“But the offshore wind projects are interesting and I hope groundbreaking, and you know the Japanese want to be at the vanguard, as evidenced by the formation of the joint venture between Japan’s Mitsubishi and Denmark’s Vestas”.
South Africa has emerged as a major new player in global renewables after a successful series of national tenders, with almost 4GW of wind and solar projects awarded in three bidding rounds since 2011.
“It’s still a bit fragile, but the latest Round 3 results were good. And the fact they might even add a few more projects is even better,” says Sawyer.
“Over the next decade, I think you are going to see South Africa’s renewables sector create an industry that is going to start spilling over into Ethiopia, Kenya and Tanzania.
“There are projects that we have been working on with the International Renewable Energy Agency to try to build awareness and political support for tying together the East Africa and Southern African power pools.
“It has political support, and there are now big interconnections between Ethiopia and Kenya, which is a good start. Ethiopia is a very poor country, but extremely rich in renewables resources — some of the best wind and solar in Africa, excellent geothermal and very good hydro.”
Sawyer, who visited Saudi Arabia at the end of last April, predicts that the country is going to build a lot of solar and wind in the next five to ten years.
“The Saudi thing is real. They have a fundamental demographic and economic problem, as their domestic economy already consumes 30% or more of their oil production and is rising.
“The European companies are already there, and the top wind and solar companies are already there. It is simply too big a market to ignore, particularly as they have a stated aim to reach 54GW by 2032”.
In terms of South America, Sawyer believes most of the interest will centre on Brazil, followed by Uruguay, Chile and smaller developments in Peru and Ecuador.
“We had the first commercial wind farm in Venezuela last year,” he says. “I also know a lot of people are trying to figure out how to make wind power work in Colombia, which is not easy due to the difficult political situation.
“The other locus of developments in Latin America is Mexico. However, in percentage terms some of the most interesting developments are in countries such as Nicaragua, Costa Rica, Panama and Honduras.”
Sawyer despairs at the slow progress being made at international climate change talks.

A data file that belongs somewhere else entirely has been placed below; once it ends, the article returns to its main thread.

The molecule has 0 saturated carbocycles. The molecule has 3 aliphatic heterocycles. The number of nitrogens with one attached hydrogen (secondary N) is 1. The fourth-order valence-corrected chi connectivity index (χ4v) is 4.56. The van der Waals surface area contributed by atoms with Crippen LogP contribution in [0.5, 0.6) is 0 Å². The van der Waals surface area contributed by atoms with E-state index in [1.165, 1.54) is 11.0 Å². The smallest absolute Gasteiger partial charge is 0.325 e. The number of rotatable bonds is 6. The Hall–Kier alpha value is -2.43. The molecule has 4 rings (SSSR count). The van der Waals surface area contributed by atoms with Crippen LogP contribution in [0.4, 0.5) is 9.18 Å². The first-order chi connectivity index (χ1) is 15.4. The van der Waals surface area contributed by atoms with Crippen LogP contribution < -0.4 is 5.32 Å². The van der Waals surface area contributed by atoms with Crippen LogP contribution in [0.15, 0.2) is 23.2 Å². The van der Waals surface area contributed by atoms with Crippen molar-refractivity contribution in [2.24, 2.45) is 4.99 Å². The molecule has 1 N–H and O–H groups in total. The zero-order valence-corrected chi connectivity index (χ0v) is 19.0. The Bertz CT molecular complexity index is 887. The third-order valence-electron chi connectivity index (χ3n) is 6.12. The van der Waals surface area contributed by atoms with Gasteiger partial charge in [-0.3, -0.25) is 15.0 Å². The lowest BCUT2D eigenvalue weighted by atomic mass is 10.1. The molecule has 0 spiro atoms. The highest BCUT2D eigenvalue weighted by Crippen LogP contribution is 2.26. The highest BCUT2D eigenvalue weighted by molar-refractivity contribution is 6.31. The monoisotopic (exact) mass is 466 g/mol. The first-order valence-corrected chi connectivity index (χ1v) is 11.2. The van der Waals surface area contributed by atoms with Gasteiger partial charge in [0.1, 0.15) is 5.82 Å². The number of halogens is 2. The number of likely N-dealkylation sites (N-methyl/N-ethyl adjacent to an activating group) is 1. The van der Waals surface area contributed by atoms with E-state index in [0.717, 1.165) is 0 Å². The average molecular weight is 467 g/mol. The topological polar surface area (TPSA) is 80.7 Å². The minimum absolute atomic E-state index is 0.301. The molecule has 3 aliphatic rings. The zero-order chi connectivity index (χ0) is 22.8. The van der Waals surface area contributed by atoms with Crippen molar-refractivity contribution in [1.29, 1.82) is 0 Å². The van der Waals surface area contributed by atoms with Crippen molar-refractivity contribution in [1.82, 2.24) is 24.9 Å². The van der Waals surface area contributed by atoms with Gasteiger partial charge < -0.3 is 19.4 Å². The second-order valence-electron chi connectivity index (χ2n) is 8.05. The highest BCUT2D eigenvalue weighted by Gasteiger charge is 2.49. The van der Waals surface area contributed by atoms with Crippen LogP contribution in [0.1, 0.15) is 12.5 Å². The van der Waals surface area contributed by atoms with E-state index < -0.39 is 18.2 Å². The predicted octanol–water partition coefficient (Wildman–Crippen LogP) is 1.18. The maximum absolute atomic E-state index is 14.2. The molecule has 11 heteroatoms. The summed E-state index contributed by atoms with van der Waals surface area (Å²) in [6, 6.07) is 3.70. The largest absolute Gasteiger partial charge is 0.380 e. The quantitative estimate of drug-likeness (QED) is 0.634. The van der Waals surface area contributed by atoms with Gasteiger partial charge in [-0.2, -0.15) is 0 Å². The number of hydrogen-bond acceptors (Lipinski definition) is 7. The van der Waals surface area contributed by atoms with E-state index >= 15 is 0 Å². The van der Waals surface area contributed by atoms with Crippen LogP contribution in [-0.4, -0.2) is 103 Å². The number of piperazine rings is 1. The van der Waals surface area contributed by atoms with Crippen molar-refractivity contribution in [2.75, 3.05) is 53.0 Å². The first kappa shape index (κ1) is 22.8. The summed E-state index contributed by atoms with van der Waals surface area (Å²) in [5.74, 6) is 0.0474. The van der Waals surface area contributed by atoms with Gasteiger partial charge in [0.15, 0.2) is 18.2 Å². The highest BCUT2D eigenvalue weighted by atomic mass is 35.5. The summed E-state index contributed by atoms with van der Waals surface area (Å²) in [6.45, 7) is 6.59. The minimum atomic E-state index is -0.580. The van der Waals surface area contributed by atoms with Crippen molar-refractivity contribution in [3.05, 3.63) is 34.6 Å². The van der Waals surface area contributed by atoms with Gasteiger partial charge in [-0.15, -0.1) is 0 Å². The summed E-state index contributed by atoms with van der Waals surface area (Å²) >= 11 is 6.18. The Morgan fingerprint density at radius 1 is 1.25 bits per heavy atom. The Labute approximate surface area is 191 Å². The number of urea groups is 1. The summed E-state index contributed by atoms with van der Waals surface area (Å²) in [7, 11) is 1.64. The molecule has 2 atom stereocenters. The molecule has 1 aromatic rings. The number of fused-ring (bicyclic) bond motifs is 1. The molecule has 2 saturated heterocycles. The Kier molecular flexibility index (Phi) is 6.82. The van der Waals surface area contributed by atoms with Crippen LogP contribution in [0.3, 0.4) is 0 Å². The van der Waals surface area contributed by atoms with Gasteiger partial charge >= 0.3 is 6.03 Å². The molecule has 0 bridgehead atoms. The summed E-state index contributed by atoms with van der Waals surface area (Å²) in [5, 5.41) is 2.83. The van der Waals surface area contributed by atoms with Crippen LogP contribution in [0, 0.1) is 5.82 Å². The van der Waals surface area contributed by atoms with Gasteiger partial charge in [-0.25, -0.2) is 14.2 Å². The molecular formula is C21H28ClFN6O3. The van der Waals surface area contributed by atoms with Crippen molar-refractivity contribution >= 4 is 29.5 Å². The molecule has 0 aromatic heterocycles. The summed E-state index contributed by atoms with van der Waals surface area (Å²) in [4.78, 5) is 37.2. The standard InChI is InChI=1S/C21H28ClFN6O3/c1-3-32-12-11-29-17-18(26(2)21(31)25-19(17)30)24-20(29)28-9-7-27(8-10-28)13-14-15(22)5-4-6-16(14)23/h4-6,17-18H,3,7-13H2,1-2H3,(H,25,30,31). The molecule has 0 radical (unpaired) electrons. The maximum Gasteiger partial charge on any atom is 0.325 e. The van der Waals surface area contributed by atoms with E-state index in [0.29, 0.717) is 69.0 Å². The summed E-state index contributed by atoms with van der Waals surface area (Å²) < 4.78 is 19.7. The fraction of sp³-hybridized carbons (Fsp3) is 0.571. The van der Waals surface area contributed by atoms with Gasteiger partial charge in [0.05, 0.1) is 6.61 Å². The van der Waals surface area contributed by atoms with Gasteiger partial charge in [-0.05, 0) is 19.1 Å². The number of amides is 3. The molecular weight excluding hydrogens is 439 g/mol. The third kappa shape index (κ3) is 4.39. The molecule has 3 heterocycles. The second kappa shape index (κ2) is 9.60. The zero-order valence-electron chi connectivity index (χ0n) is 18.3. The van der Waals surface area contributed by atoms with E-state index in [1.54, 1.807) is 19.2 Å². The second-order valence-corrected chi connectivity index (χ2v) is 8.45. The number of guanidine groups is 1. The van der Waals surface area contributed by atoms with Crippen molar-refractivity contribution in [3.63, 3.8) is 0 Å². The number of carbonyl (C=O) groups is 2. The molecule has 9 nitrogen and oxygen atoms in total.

“There is an unparalleled lack of global political leadership on this subject from anyone,” he says.
Despite President Barack Obama’s supportive stance on renewables, Sawyer accuses him of not caring about the climate. “He has made it clear that he is not going to put any significant part of his administration’s efforts into dealing with energy or climate issues.
“Obama can give a good speech, but the way his representatives then act at the global climate negotiations makes it very clear that he is ‘candy-coated Bush’ and nothing much else.
“These talks are struggling. I think they’ve already sold the 2°C global temperature rise down the river. They have wasted the last two years since the Durban meeting. So now they’ve got two more years before the meeting suppose to decide it all in Paris in 2015.
“There is no acknowledgment by the US of the reality of climate change that the rest of the world faces, and no political will in Congress to do anything about it.
“I think the IPCC’s [Intergovernmental Panel on Climate Change’s] recent alarming climate assessment report will make a difference in some countries, but unfortunately in others the messages are not seen as quite so urgent. So in [Prime Minister Stephen] Harper’s Canada, forget it, [Prime Minister Tony] Abbott’s Australia, forget it, [President Vladimir] Putin’s Russia, forget it, and in many others.
“We desperately need to be [optimistic] but I think we are like the frog in the pot that is warming up. What we now need is someone with a stick to poke the frog to get it to jump out of the pot — and I just wish I had that stick.”
He says it is hard to predict what will come of the Paris meeting, but that “some elements of the Kyoto Protocol could still be put together in a couple of evenings”.
The central question is whether enough political will still exists to overcome the US, Russia, Australia, Canada, and others. “Well, probably we do, but someone needs to stand up and start waving the climate flag pretty quickly — maybe a re-elected [Chancellor Angela] Merkel, France’s [President François] Hollande trying to save his presidency, or even Obama himself.”